Visiting Molenbeat finest Cheb Runner

In October influential Dutch DJ Antal selected a brand new track by Cheb Runner for his BBC Radio 1 Essential Mix. Cheb Runner is a Brussels based Moroccan music producer and DJ who goes by the name Reda Senhaji and has been on our radar for quite a while now. The artist formerly known by the name Gan Gah - an alter ego he abandoned after being too often portrayed in an eerie and tokenizing version of global music - presented the excellent Tagnawit EP on Rebel UP Records in 2020 and somewhere along the way started Mameen 3 as member of the duo Mameen3, offering downright danceable and orientally Rai lo-fi disco  inspired music through labels such as Les Disques Bongo Joe, Planet Trip and Fauve Records. Nowadays he fully focuses on his Cheb Runner alter ego again, leading to the Raï Beat System EP on Crevette Records’ affiliated label Oddball Fantasies, the record Antal cherry picked from.  

Cheb, the Arabic word for “young boy”, is traditionally used to describe a young generation of Raï MCs such as Cheb Hasni, Cheb Mami or Cheb Khaled. Reda’s nudge to Blade Runner, a cult specimen of an utterly Western cultural product, isn’t gratuitous at all. He openly wishes to connect his Moroccan roots in the rural Agadir region with the electronic music scenes of industrial cities such as Berlin, Detroit or Brussels. He seeks for a new sound of in-betweenness, intensely nurtured by both worlds and running back and forth in time. On Raï Beat System EP the North-African Raï sound goes into the blender with Western underground eighties sounds such as our very own pitched down and bass-heavy new beat, the result so infectious you wonder why it took 30 years for this intercultural marriage to happen.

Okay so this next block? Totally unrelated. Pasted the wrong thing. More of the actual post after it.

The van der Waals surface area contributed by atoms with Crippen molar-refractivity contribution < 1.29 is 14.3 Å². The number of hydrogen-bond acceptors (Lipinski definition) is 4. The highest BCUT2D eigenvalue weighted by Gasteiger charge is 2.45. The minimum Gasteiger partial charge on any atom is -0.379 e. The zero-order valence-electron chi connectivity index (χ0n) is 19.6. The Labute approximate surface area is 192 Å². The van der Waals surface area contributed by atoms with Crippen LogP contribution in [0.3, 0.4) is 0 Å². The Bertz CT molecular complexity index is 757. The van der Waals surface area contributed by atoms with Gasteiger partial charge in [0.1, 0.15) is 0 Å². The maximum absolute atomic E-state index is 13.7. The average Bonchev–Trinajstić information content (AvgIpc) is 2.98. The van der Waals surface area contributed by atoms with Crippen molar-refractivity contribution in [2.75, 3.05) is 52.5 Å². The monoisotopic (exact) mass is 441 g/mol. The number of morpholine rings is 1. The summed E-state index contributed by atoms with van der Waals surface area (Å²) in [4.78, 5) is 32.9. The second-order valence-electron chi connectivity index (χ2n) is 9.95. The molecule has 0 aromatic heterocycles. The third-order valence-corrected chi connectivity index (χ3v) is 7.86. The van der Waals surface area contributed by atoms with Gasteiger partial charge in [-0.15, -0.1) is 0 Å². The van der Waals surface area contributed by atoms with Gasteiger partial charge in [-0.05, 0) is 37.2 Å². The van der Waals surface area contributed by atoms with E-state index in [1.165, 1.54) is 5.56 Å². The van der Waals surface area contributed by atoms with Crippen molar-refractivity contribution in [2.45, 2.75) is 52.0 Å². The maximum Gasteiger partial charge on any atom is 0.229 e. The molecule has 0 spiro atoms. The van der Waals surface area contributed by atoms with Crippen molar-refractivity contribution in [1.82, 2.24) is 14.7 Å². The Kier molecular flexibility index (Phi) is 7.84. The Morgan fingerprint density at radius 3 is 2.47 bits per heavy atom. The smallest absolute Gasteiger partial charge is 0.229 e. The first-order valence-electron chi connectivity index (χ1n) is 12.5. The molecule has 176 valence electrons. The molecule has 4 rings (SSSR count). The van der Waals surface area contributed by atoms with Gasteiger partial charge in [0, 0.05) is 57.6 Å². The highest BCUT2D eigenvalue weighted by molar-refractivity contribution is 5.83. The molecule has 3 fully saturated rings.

We find ourselves in Reda’s home in the center of Brussels, a carefully decorated flat he shares with his girlfriend Shirin Mirachor. Our conversation takes off on a surprising element in the corner of the living room: a lamp made out of a hair dryer, the type that seems to be designed for a Star Wars movie and mostly used by elderly women shaping their ‘permanent’. 

What’s the story here, Reda?

We bought it at the flea market in the Marolles last weekend. I disassembled the motor and installed a lamp. Crafting and messing around with hardware is something I tremendously enjoy and have been doing for ages. In Morocco as a kid we didn’t have many toys, so we had to invent our own using old wheels or electronic devices and wires. 

Does this help you in your musical production as well?